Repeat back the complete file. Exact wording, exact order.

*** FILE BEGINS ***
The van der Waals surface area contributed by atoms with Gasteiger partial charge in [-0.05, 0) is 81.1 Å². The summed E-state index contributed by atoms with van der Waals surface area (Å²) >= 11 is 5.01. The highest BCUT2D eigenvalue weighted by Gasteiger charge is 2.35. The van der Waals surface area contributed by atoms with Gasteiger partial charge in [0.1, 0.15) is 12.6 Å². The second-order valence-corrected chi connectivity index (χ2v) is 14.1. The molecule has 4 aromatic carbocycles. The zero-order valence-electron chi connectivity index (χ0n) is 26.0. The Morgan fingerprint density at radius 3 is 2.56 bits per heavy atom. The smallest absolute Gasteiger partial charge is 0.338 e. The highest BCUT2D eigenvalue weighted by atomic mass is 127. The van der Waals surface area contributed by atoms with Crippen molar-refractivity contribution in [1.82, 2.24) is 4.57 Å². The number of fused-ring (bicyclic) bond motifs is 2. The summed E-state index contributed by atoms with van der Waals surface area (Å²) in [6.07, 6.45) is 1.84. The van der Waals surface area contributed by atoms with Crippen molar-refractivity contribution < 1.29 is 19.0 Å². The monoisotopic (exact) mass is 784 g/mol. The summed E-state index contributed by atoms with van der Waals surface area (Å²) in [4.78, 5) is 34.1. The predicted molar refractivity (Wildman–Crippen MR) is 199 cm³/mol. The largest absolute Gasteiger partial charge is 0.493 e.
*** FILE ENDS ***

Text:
The van der Waals surface area contributed by atoms with Gasteiger partial charge in [-0.05, 0) is 81.1 Å². The summed E-state index contributed by atoms with van der Waals surface area (Å²) >= 11 is 5.01. The highest BCUT2D eigenvalue weighted by Gasteiger charge is 2.35. The van der Waals surface area contributed by atoms with Gasteiger partial charge in [0.1, 0.15) is 12.6 Å². The second-order valence-corrected chi connectivity index (χ2v) is 14.1. The molecule has 4 aromatic carbocycles. The zero-order valence-electron chi connectivity index (χ0n) is 26.0. The Morgan fingerprint density at radius 3 is 2.56 bits per heavy atom. The smallest absolute Gasteiger partial charge is 0.338 e. The highest BCUT2D eigenvalue weighted by atomic mass is 127. The van der Waals surface area contributed by atoms with Crippen molar-refractivity contribution in [1.82, 2.24) is 4.57 Å². The number of fused-ring (bicyclic) bond motifs is 2. The summed E-state index contributed by atoms with van der Waals surface area (Å²) in [6.07, 6.45) is 1.84. The van der Waals surface area contributed by atoms with Crippen molar-refractivity contribution < 1.29 is 19.0 Å². The monoisotopic (exact) mass is 784 g/mol. The summed E-state index contributed by atoms with van der Waals surface area (Å²) in [4.78, 5) is 34.1. The predicted molar refractivity (Wildman–Crippen MR) is 199 cm³/mol. The largest absolute Gasteiger partial charge is 0.493 e.